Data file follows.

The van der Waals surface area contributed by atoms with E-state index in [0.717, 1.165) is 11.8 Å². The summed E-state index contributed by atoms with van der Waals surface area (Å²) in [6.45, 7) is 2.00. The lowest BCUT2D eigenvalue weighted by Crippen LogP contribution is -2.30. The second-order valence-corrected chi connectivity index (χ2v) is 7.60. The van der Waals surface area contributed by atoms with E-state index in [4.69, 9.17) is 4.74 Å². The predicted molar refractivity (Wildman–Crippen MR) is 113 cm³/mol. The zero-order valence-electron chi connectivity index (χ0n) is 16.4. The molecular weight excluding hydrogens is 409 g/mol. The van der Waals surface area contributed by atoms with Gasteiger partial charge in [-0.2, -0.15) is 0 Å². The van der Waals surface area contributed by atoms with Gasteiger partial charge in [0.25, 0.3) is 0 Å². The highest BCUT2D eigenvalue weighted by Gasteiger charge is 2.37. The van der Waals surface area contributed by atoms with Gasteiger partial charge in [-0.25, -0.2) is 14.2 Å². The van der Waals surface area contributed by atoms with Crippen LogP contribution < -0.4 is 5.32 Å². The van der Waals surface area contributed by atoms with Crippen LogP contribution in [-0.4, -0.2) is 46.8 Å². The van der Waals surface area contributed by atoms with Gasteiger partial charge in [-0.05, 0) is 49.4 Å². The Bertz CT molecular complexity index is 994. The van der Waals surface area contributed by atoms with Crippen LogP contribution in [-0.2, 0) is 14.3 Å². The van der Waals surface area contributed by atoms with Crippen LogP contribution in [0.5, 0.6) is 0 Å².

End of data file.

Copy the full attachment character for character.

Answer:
The van der Waals surface area contributed by atoms with E-state index in [0.717, 1.165) is 11.8 Å². The summed E-state index contributed by atoms with van der Waals surface area (Å²) in [6.45, 7) is 2.00. The lowest BCUT2D eigenvalue weighted by Crippen LogP contribution is -2.30. The second-order valence-corrected chi connectivity index (χ2v) is 7.60. The van der Waals surface area contributed by atoms with E-state index in [4.69, 9.17) is 4.74 Å². The predicted molar refractivity (Wildman–Crippen MR) is 113 cm³/mol. The zero-order valence-electron chi connectivity index (χ0n) is 16.4. The molecular weight excluding hydrogens is 409 g/mol. The van der Waals surface area contributed by atoms with Gasteiger partial charge in [-0.2, -0.15) is 0 Å². The van der Waals surface area contributed by atoms with Gasteiger partial charge in [0.25, 0.3) is 0 Å². The highest BCUT2D eigenvalue weighted by Gasteiger charge is 2.37. The van der Waals surface area contributed by atoms with Gasteiger partial charge in [-0.25, -0.2) is 14.2 Å². The van der Waals surface area contributed by atoms with Crippen LogP contribution < -0.4 is 5.32 Å². The van der Waals surface area contributed by atoms with Crippen LogP contribution in [-0.4, -0.2) is 46.8 Å². The van der Waals surface area contributed by atoms with Gasteiger partial charge in [-0.05, 0) is 49.4 Å². The Bertz CT molecular complexity index is 994. The van der Waals surface area contributed by atoms with Crippen LogP contribution in [-0.2, 0) is 14.3 Å². The van der Waals surface area contributed by atoms with Crippen LogP contribution in [0.5, 0.6) is 0 Å².